Relationships

Posted by on Aug 20, 2014 in Uncategorized | 1 comment

Athletes, we all know addiction and recovery can cause struggles and problems in any kind of relationship. Gifting trust, facing insecurities and having the courage to even involve themselves in a new relationship can be downright terrifying because of past experiences.

I work with many individuals who feel like they cannot obtain a relationship with a healthy individual because of their past. This is simply not true. It begs the question, how much are you worth?

Indeed Athletes there is an acceptance of risk here. Despite a host of emotional barriers to risk, the high net worth within you remains vulnerable if you are unwilling to get, make and believe in an emotional appraisal. To obtain your emotional appraisal, you need not look far as you are the individual that determines the worth you possess. The challenge is expecting an unbiased representation of oneself, not allowing you to appraise to low nor putting yourself out of reach. More often than not individuals mark themselves down so the thought of having a healthy relationship seems out of reach. Thoughts of who would want an individual with such baggage, who would build a relationship with me having (blank #) of children, The excuses go on and on. The reality is it is a privilege to have a relationship with you, not a right.

It almost seems narcissistic or proud yet what you need to understand is, fishing in the same pool expecting different fish to be reeled in is simply a fantasy. No one, and I mean no one should dumb themselves down to the point where they establish relationships with the same individuals that helped contribute to their addiction and downfall. Again, it’s a privilege to have a relationship with you, not a right. We simply do not settle. If someone wants to develop a relationship with us, they must rise to a higher level. We set the boundaries that they adhere to or, they kick rocks.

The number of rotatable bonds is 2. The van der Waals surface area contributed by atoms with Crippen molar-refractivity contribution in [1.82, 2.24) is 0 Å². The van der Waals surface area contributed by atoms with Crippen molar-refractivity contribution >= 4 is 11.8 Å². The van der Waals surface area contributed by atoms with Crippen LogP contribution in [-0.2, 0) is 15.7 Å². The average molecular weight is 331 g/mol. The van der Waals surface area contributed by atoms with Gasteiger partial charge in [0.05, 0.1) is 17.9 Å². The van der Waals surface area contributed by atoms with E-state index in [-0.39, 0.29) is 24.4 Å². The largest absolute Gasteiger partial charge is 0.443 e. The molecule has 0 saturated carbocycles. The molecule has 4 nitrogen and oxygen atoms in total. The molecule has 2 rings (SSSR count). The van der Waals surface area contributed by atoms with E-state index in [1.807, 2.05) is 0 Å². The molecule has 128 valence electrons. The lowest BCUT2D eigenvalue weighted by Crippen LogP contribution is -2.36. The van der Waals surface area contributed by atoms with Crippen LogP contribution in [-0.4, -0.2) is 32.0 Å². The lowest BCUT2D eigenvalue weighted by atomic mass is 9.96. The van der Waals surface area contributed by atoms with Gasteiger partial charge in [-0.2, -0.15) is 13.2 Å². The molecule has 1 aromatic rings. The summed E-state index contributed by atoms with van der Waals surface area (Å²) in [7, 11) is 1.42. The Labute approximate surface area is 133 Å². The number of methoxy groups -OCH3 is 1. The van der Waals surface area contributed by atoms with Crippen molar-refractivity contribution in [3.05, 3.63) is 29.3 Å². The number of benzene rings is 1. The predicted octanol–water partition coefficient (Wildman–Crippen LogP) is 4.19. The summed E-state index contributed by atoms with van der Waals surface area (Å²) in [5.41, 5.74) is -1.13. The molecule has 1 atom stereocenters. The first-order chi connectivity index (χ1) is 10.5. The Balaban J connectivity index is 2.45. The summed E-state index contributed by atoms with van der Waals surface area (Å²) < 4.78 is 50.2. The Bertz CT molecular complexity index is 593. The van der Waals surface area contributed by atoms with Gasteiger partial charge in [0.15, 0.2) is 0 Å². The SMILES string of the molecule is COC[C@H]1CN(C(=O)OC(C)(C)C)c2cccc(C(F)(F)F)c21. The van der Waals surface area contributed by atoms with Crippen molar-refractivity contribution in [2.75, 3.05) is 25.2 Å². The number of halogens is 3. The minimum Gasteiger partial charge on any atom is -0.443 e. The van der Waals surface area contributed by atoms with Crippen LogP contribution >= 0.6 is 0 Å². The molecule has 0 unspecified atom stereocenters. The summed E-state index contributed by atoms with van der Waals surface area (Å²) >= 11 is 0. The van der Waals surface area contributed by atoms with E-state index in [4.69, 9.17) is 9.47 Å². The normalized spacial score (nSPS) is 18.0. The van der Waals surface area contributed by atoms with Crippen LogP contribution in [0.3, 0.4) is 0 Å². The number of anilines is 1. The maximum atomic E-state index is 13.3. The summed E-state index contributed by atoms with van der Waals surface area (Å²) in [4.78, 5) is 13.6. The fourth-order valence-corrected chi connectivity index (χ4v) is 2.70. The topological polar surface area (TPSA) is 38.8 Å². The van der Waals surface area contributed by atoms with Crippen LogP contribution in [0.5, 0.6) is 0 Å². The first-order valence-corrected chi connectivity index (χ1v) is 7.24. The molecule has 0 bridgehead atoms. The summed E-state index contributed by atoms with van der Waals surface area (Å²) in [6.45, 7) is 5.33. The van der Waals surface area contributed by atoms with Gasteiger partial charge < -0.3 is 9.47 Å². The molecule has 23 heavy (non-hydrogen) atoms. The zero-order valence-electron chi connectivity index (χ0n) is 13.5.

Those falling into this category are likely to understand the value they possess which in turn will automatically put them out of reach of the negative, abusing, lying and manipulating individuals that seem to be stuck in addiction.

It is so important for you to have healthy expectations in your relationships during the recovery process. Healthy relationships in recovery should have open communication and honesty from both sides. One person may not understand the feelings or thoughts behind the person going through recovery. They may not understand how to communicate their problems with the other person in the most proper and healthy way. When healthy expectations are set in place upfront there will be fewer chances to become hurt.

Just like our main man Kenny Rogers, you also need to know when it’s time to walk away, and to know when to run. If you begin to have similar issues to those you have seen and experienced in the past, it may be best to simply walk. Withdrawing from a relationship can actually save you from unwanted stress and future problems, that is if you notice the writing on the wall. If you choose to stay the course and attempt to navigate the relationship, understand dealing with this stress can and will create a greater chance of relapse.

As we have seen on the team and elsewhere, your relationships can have positive and negative effects on your physical, mental/emotional, and social health. Healthy relationships are based on shared values and interests and mutual respect. You are naturally drawn to those who encourage and support your own best qualities. A healthy relationship is one in which both people benefit and feel comfortable.

Remember Athletes, it’s a privilege to have a relationship with you, not a right!

Coach

One Comment

  1. Thanks for finally talking about > Relationships | Addict To Athlete < Loved it!

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